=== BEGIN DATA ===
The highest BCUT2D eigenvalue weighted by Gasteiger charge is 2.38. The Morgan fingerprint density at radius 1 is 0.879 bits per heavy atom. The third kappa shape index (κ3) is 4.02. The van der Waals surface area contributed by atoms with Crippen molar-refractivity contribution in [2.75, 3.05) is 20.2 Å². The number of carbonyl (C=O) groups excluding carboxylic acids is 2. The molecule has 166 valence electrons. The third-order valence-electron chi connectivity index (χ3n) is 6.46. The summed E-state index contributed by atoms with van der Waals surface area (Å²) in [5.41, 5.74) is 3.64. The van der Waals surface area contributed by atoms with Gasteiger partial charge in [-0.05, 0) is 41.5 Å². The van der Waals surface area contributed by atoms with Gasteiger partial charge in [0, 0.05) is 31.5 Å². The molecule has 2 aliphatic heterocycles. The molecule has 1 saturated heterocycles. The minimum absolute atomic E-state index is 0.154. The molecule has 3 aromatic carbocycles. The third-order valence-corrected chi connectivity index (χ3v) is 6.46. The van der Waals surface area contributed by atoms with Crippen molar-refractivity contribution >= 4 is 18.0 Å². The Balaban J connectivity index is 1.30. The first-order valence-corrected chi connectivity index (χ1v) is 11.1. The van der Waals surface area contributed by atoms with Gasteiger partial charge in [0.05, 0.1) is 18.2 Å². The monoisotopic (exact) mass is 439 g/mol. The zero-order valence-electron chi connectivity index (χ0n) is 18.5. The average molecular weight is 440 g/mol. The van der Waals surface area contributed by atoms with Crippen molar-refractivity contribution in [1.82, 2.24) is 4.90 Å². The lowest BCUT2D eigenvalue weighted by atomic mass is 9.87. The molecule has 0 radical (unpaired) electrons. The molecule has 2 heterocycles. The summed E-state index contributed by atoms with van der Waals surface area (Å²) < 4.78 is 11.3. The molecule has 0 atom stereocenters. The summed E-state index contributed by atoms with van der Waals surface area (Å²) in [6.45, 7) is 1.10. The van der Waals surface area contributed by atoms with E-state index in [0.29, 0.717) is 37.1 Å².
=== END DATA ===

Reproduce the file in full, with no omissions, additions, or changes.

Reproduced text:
The highest BCUT2D eigenvalue weighted by Gasteiger charge is 2.38. The Morgan fingerprint density at radius 1 is 0.879 bits per heavy atom. The third kappa shape index (κ3) is 4.02. The van der Waals surface area contributed by atoms with Crippen molar-refractivity contribution in [2.75, 3.05) is 20.2 Å². The number of carbonyl (C=O) groups excluding carboxylic acids is 2. The molecule has 166 valence electrons. The third-order valence-electron chi connectivity index (χ3n) is 6.46. The summed E-state index contributed by atoms with van der Waals surface area (Å²) in [5.41, 5.74) is 3.64. The van der Waals surface area contributed by atoms with Gasteiger partial charge in [-0.05, 0) is 41.5 Å². The van der Waals surface area contributed by atoms with Gasteiger partial charge in [0, 0.05) is 31.5 Å². The molecule has 2 aliphatic heterocycles. The molecule has 1 saturated heterocycles. The minimum absolute atomic E-state index is 0.154. The molecule has 3 aromatic carbocycles. The third-order valence-corrected chi connectivity index (χ3v) is 6.46. The van der Waals surface area contributed by atoms with Crippen molar-refractivity contribution >= 4 is 18.0 Å². The Balaban J connectivity index is 1.30. The first-order valence-corrected chi connectivity index (χ1v) is 11.1. The van der Waals surface area contributed by atoms with Gasteiger partial charge in [0.05, 0.1) is 18.2 Å². The monoisotopic (exact) mass is 439 g/mol. The zero-order valence-electron chi connectivity index (χ0n) is 18.5. The average molecular weight is 440 g/mol. The van der Waals surface area contributed by atoms with Crippen molar-refractivity contribution in [1.82, 2.24) is 4.90 Å². The lowest BCUT2D eigenvalue weighted by atomic mass is 9.87. The molecule has 0 radical (unpaired) electrons. The molecule has 2 heterocycles. The summed E-state index contributed by atoms with van der Waals surface area (Å²) < 4.78 is 11.3. The molecule has 0 atom stereocenters. The summed E-state index contributed by atoms with van der Waals surface area (Å²) in [6.45, 7) is 1.10. The van der Waals surface area contributed by atoms with E-state index in [0.29, 0.717) is 37.1 Å².